Paperbacks

<i>Host Family</i> by Mameve Medwed | <i>Memories of the Great and the Good</i> by Alistair Cooke | <i>Negrophilia </i>by Petrine Archer-Straw
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The Independent Culture

Host Family by Mameve Medwed (Gollancz, £9.99, 309pp) Daisy's husband Henry calls himself "Henri". In front of a camera he says "fromage". And at the opening of Medwed's second novel, at a party honouring the couple's 20-year stint as a host family for foreign students to Harvard, Daisy spots a blue beret peeking out of his breast pocket. Not that she has to put up with such sartorial faux pas for much longer. Over a post-celebration meal, Henry informs Daisy that their 20-year marriage is well and truly "fini".

Host Family by Mameve Medwed (Gollancz, £9.99, 309pp) Daisy's husband Henry calls himself "Henri". In front of a camera he says "fromage". And at the opening of Medwed's second novel, at a party honouring the couple's 20-year stint as a host family for foreign students to Harvard, Daisy spots a blue beret peeking out of his breast pocket. Not that she has to put up with such sartorial faux pas for much longer. Over a post-celebration meal, Henry informs Daisy that their 20-year marriage is well and truly "fini".

As in her first novel, Mail, Medwed takes the Ivy League setting of Cambridge, Mass, as the backdrop for a campus farce about marital breakdown and middle-aged love. Daisy Lewis has passed the last two decades in a postgraduate fug of child-rearing and meaningful employment. Although ready for her son's departure from home, she's less prepared for her husband's simultaneous flight to student digs in the company of a young Parisienne named Giselle. After an uninspiring encounter with a salesman, Daisy finds love in the person of Truman Wolff, a parasitologist whose research into the behaviour of tapeworms opens up a rich vein of wormy metaphors about symbiotic dependency and virus-host relationships. Things get more entwined when Daisy's son's girlfriend (daughter of Wolff) decamps with an Italian student. At times the close connections between Medwed's characters feel contrived, but this smart and warm novel of Harvard life is hard to put down. EH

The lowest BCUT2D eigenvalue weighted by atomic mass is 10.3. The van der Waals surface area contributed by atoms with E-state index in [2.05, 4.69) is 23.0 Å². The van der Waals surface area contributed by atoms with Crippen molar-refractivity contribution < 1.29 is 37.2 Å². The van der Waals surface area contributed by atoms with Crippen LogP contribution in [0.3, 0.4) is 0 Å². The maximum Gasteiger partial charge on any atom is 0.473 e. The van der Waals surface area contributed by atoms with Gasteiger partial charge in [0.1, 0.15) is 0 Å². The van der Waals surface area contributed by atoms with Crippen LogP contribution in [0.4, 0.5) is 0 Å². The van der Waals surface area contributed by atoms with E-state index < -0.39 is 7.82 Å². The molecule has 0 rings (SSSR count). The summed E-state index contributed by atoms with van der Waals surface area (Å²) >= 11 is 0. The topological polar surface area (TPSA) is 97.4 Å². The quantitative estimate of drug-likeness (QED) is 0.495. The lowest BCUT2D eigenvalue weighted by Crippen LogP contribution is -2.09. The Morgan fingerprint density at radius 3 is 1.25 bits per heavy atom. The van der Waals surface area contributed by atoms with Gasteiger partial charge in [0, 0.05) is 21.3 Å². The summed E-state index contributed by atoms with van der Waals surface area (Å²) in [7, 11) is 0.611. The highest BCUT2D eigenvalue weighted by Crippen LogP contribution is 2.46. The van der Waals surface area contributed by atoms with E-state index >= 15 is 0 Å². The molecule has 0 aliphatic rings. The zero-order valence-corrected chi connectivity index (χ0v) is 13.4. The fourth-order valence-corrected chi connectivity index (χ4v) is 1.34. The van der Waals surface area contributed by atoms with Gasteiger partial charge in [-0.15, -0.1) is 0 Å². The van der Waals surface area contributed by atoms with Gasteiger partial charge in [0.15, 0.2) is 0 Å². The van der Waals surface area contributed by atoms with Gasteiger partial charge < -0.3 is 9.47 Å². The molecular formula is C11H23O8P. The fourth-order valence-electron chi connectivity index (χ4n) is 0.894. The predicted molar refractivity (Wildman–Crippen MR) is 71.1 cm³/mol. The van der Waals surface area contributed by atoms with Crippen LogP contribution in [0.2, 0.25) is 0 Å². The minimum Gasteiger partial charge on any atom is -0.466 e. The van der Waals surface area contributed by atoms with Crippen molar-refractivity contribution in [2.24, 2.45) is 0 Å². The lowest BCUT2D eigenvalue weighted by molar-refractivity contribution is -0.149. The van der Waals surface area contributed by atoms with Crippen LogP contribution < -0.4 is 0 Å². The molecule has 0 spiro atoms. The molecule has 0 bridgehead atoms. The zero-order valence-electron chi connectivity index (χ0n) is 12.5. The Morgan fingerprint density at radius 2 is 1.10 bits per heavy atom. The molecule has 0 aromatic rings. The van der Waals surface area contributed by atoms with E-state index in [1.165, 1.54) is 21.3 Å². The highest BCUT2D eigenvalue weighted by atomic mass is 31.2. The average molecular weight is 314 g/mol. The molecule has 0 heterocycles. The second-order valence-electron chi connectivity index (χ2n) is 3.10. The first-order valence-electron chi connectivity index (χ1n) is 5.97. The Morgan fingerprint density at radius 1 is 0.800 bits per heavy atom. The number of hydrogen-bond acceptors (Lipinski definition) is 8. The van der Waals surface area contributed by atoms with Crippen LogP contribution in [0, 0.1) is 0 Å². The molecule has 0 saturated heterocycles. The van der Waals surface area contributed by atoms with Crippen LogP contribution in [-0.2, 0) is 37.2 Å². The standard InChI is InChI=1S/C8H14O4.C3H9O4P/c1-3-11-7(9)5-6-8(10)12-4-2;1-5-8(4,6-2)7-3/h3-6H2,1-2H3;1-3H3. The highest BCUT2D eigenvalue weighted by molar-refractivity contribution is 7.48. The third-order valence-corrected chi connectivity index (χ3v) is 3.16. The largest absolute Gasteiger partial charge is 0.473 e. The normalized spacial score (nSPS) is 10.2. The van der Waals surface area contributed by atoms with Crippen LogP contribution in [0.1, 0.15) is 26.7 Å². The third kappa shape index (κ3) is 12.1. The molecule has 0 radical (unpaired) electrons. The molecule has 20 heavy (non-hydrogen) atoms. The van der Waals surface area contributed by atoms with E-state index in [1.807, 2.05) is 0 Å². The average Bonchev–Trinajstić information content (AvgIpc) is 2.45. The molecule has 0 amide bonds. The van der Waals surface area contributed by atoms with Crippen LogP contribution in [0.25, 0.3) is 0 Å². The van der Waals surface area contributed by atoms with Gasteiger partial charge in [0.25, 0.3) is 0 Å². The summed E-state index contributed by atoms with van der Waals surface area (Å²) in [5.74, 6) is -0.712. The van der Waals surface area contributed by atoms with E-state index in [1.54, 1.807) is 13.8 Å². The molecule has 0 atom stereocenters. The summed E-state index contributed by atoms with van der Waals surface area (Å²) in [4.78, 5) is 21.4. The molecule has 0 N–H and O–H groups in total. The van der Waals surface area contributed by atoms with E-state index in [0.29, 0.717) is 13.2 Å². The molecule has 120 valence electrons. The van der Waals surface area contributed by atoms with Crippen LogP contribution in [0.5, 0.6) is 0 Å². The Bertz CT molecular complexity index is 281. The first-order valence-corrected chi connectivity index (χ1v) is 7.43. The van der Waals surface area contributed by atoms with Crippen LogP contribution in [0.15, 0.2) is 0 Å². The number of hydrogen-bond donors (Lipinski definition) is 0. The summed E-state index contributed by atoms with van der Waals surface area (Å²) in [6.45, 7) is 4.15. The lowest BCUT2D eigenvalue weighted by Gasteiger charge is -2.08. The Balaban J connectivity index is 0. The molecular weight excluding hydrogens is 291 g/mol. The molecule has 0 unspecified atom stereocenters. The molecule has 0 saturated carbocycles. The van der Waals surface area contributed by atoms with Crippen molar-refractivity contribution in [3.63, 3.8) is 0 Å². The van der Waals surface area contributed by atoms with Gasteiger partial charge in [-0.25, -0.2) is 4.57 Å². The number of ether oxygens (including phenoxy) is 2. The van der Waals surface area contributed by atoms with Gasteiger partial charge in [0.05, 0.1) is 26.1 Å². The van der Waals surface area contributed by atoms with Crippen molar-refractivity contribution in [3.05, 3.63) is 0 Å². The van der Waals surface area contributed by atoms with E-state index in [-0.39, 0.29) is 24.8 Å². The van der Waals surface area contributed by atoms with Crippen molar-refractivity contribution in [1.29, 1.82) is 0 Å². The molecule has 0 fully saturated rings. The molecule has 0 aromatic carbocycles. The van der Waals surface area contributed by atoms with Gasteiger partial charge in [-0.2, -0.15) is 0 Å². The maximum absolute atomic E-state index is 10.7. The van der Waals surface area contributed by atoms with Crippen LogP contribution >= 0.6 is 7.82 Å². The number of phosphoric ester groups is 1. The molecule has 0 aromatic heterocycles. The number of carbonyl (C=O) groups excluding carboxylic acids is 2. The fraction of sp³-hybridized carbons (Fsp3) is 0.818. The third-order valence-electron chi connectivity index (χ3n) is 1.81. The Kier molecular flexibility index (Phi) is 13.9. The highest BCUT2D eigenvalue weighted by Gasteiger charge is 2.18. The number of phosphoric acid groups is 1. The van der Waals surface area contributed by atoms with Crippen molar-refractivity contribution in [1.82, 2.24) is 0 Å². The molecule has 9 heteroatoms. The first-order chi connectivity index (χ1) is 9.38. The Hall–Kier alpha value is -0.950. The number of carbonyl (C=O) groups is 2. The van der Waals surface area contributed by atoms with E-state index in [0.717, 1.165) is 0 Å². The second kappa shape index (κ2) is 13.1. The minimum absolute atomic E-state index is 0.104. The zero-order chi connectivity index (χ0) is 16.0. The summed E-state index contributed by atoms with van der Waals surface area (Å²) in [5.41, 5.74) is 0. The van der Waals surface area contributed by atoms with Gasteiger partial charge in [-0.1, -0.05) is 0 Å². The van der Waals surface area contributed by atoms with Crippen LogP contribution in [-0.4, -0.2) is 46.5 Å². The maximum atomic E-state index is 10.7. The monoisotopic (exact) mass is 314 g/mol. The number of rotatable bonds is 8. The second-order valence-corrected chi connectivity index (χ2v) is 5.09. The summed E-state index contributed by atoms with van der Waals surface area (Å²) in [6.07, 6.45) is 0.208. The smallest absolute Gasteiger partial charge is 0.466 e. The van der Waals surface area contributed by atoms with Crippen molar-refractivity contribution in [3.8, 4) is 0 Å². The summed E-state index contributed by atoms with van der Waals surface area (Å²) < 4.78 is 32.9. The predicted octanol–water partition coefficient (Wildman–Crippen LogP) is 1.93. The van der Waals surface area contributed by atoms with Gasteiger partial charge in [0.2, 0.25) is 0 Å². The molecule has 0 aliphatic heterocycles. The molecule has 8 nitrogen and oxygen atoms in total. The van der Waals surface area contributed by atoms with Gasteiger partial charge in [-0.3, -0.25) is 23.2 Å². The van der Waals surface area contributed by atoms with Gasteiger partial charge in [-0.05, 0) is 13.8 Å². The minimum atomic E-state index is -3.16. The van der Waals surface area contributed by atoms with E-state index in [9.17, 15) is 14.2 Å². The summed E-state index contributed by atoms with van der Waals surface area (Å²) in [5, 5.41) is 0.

Memories of the Great and the Good by Alistair Cooke (Pavilion, £7.99, 265pp) Ranging from FDR to Charles Schultz, these two dozen profiles are along the lines of Aubrey's Brief Lives, except they are free of sexy tittle-tattle. Cooke's polished appraisals are rich in the unexpected. We learn that arch-Republican Barry Goldwater approved of gays in the military and Broadway producer George Abbott was once a cowboy. One quibble: can Cooke be right when he says the New Yorker's Harold Ross only "read one whole book through"?

Negrophilia by Petrine Archer-Straw (T&H, £14.95, 200pp) This fascinating work reveals that the Parisian obsession with black culture in the 1920s went far beyond the exuberant Josephine Baker. Le virus noir emerges as a major influence on modernism, from Dadaism to Brancusi. Nancy Cunard, who edited an anthology called Negro, is a major figure, though the author does not mention Waugh's dig at her in Decline and Fall. Archer-Straw concludes that the negrophile's embrace of blacks was "a very difficult relationship".

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